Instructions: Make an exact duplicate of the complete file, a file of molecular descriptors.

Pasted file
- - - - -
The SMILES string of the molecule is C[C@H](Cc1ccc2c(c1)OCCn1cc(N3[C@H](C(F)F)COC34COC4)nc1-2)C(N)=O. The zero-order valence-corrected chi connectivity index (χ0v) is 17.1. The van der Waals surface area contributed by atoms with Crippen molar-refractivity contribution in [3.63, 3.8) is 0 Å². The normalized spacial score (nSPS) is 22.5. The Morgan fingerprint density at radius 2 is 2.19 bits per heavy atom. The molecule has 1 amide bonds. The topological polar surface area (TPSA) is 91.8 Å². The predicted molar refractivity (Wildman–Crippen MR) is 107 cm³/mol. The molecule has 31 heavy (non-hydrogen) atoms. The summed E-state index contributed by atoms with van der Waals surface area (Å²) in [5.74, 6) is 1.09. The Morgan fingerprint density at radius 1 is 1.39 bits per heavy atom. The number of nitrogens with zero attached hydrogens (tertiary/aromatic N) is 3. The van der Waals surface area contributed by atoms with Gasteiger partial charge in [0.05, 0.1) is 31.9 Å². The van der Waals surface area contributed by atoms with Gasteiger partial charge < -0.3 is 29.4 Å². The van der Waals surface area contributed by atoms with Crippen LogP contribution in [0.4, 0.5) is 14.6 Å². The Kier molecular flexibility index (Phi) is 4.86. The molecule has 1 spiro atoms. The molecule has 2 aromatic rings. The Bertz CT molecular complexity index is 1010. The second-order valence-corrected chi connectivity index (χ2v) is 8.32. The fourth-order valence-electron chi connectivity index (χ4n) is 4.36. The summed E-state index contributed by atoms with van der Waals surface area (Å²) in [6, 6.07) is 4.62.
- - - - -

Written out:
The SMILES string of the molecule is C[C@H](Cc1ccc2c(c1)OCCn1cc(N3[C@H](C(F)F)COC34COC4)nc1-2)C(N)=O. The zero-order valence-corrected chi connectivity index (χ0v) is 17.1. The van der Waals surface area contributed by atoms with Crippen molar-refractivity contribution in [3.63, 3.8) is 0 Å². The normalized spacial score (nSPS) is 22.5. The Morgan fingerprint density at radius 2 is 2.19 bits per heavy atom. The molecule has 1 amide bonds. The topological polar surface area (TPSA) is 91.8 Å². The predicted molar refractivity (Wildman–Crippen MR) is 107 cm³/mol. The molecule has 31 heavy (non-hydrogen) atoms. The summed E-state index contributed by atoms with van der Waals surface area (Å²) in [5.74, 6) is 1.09. The Morgan fingerprint density at radius 1 is 1.39 bits per heavy atom. The number of nitrogens with zero attached hydrogens (tertiary/aromatic N) is 3. The van der Waals surface area contributed by atoms with Gasteiger partial charge in [0.05, 0.1) is 31.9 Å². The van der Waals surface area contributed by atoms with Gasteiger partial charge < -0.3 is 29.4 Å². The van der Waals surface area contributed by atoms with Crippen LogP contribution in [0.4, 0.5) is 14.6 Å². The Kier molecular flexibility index (Phi) is 4.86. The molecule has 1 spiro atoms. The molecule has 2 aromatic rings. The Bertz CT molecular complexity index is 1010. The second-order valence-corrected chi connectivity index (χ2v) is 8.32. The fourth-order valence-electron chi connectivity index (χ4n) is 4.36. The summed E-state index contributed by atoms with van der Waals surface area (Å²) in [6, 6.07) is 4.62.